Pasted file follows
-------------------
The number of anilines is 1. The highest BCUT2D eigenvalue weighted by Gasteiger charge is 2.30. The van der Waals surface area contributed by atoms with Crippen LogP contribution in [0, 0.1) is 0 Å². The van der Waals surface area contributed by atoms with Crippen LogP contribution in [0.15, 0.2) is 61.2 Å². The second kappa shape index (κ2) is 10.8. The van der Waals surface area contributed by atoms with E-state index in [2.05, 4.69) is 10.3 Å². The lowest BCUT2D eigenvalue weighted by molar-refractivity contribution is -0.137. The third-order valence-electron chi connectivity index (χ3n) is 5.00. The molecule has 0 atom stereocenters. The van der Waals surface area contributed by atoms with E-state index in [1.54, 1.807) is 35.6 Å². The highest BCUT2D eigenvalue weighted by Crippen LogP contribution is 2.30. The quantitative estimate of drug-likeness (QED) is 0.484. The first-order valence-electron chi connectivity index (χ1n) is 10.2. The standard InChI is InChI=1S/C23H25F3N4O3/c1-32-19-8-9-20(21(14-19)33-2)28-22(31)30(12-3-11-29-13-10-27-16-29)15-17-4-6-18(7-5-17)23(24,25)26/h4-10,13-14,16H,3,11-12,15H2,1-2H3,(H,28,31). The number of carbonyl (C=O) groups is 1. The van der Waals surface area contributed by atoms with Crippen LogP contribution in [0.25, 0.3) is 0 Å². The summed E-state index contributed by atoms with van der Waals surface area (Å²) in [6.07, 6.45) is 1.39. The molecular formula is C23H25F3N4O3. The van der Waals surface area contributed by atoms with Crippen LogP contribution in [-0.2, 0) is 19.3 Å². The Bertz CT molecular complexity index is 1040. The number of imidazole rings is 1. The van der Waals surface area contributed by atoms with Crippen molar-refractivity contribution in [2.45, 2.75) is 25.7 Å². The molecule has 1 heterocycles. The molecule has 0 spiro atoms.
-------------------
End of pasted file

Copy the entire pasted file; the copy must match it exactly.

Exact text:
The number of anilines is 1. The highest BCUT2D eigenvalue weighted by Gasteiger charge is 2.30. The van der Waals surface area contributed by atoms with Crippen LogP contribution in [0, 0.1) is 0 Å². The van der Waals surface area contributed by atoms with Crippen LogP contribution in [0.15, 0.2) is 61.2 Å². The second kappa shape index (κ2) is 10.8. The van der Waals surface area contributed by atoms with E-state index in [2.05, 4.69) is 10.3 Å². The lowest BCUT2D eigenvalue weighted by molar-refractivity contribution is -0.137. The third-order valence-electron chi connectivity index (χ3n) is 5.00. The molecule has 0 atom stereocenters. The van der Waals surface area contributed by atoms with E-state index in [1.54, 1.807) is 35.6 Å². The highest BCUT2D eigenvalue weighted by Crippen LogP contribution is 2.30. The quantitative estimate of drug-likeness (QED) is 0.484. The first-order valence-electron chi connectivity index (χ1n) is 10.2. The standard InChI is InChI=1S/C23H25F3N4O3/c1-32-19-8-9-20(21(14-19)33-2)28-22(31)30(12-3-11-29-13-10-27-16-29)15-17-4-6-18(7-5-17)23(24,25)26/h4-10,13-14,16H,3,11-12,15H2,1-2H3,(H,28,31). The number of carbonyl (C=O) groups is 1. The van der Waals surface area contributed by atoms with Crippen LogP contribution in [0.25, 0.3) is 0 Å². The summed E-state index contributed by atoms with van der Waals surface area (Å²) in [6.07, 6.45) is 1.39. The molecular formula is C23H25F3N4O3. The van der Waals surface area contributed by atoms with Crippen LogP contribution in [-0.2, 0) is 19.3 Å². The Bertz CT molecular complexity index is 1040. The number of imidazole rings is 1. The van der Waals surface area contributed by atoms with Crippen molar-refractivity contribution in [2.45, 2.75) is 25.7 Å². The molecule has 1 heterocycles. The molecule has 0 spiro atoms.